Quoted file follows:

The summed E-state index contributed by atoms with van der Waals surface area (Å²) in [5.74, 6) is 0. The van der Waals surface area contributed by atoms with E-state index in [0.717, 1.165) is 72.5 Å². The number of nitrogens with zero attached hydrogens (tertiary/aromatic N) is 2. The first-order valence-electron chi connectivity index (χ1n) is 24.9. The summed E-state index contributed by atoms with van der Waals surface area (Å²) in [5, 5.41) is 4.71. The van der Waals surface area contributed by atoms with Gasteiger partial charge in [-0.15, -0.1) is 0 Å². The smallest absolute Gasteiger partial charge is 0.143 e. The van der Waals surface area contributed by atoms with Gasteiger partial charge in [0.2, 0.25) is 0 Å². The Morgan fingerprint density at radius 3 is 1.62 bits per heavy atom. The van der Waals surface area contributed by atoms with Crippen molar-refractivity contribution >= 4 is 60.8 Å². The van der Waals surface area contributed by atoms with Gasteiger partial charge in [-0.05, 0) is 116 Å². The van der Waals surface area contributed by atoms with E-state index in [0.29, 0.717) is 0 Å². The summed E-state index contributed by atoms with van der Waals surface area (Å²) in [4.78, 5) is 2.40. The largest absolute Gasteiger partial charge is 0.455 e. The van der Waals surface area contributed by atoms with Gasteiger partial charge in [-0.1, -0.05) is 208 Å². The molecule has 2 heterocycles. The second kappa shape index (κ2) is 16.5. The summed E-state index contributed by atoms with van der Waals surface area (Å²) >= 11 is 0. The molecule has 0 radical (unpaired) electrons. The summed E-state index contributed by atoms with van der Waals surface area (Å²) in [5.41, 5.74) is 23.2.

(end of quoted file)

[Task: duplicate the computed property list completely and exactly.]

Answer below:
The summed E-state index contributed by atoms with van der Waals surface area (Å²) in [5.74, 6) is 0. The van der Waals surface area contributed by atoms with E-state index in [0.717, 1.165) is 72.5 Å². The number of nitrogens with zero attached hydrogens (tertiary/aromatic N) is 2. The first-order valence-electron chi connectivity index (χ1n) is 24.9. The summed E-state index contributed by atoms with van der Waals surface area (Å²) in [5, 5.41) is 4.71. The van der Waals surface area contributed by atoms with Gasteiger partial charge in [-0.15, -0.1) is 0 Å². The smallest absolute Gasteiger partial charge is 0.143 e. The van der Waals surface area contributed by atoms with Gasteiger partial charge in [0.2, 0.25) is 0 Å². The Morgan fingerprint density at radius 3 is 1.62 bits per heavy atom. The van der Waals surface area contributed by atoms with Crippen molar-refractivity contribution >= 4 is 60.8 Å². The van der Waals surface area contributed by atoms with Gasteiger partial charge in [-0.05, 0) is 116 Å². The van der Waals surface area contributed by atoms with E-state index in [0.29, 0.717) is 0 Å². The summed E-state index contributed by atoms with van der Waals surface area (Å²) in [4.78, 5) is 2.40. The largest absolute Gasteiger partial charge is 0.455 e. The van der Waals surface area contributed by atoms with Gasteiger partial charge in [-0.1, -0.05) is 208 Å². The molecule has 2 heterocycles. The second kappa shape index (κ2) is 16.5. The summed E-state index contributed by atoms with van der Waals surface area (Å²) >= 11 is 0. The molecule has 0 radical (unpaired) electrons. The summed E-state index contributed by atoms with van der Waals surface area (Å²) in [5.41, 5.74) is 23.2.